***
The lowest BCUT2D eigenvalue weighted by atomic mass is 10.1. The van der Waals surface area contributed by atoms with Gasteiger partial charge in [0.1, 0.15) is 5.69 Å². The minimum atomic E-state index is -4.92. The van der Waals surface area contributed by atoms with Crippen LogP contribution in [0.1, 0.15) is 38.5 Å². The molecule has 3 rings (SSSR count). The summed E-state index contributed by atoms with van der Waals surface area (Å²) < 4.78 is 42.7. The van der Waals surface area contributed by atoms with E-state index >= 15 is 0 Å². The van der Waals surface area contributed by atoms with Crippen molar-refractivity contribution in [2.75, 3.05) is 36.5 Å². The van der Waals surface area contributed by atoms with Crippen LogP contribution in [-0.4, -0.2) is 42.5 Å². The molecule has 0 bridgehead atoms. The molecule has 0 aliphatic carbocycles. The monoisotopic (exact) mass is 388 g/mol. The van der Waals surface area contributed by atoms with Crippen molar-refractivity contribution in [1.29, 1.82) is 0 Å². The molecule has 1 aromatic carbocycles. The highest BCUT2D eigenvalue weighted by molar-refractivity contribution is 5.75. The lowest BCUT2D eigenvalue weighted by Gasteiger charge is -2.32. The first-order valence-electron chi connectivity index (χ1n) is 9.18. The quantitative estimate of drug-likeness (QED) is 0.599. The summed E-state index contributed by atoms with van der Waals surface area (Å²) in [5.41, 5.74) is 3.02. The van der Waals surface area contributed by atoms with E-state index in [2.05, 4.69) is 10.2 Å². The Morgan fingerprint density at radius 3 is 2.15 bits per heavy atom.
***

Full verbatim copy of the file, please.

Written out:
The lowest BCUT2D eigenvalue weighted by atomic mass is 10.1. The van der Waals surface area contributed by atoms with Gasteiger partial charge in [0.1, 0.15) is 5.69 Å². The minimum atomic E-state index is -4.92. The van der Waals surface area contributed by atoms with Crippen LogP contribution in [0.1, 0.15) is 38.5 Å². The molecule has 3 rings (SSSR count). The summed E-state index contributed by atoms with van der Waals surface area (Å²) < 4.78 is 42.7. The van der Waals surface area contributed by atoms with E-state index >= 15 is 0 Å². The van der Waals surface area contributed by atoms with Crippen molar-refractivity contribution in [2.75, 3.05) is 36.5 Å². The van der Waals surface area contributed by atoms with Crippen LogP contribution in [-0.4, -0.2) is 42.5 Å². The molecule has 0 bridgehead atoms. The molecule has 0 aliphatic carbocycles. The monoisotopic (exact) mass is 388 g/mol. The van der Waals surface area contributed by atoms with Crippen molar-refractivity contribution in [1.29, 1.82) is 0 Å². The molecule has 1 aromatic carbocycles. The highest BCUT2D eigenvalue weighted by molar-refractivity contribution is 5.75. The lowest BCUT2D eigenvalue weighted by Gasteiger charge is -2.32. The first-order valence-electron chi connectivity index (χ1n) is 9.18. The quantitative estimate of drug-likeness (QED) is 0.599. The summed E-state index contributed by atoms with van der Waals surface area (Å²) in [5.41, 5.74) is 3.02. The van der Waals surface area contributed by atoms with E-state index in [2.05, 4.69) is 10.2 Å². The Morgan fingerprint density at radius 3 is 2.15 bits per heavy atom.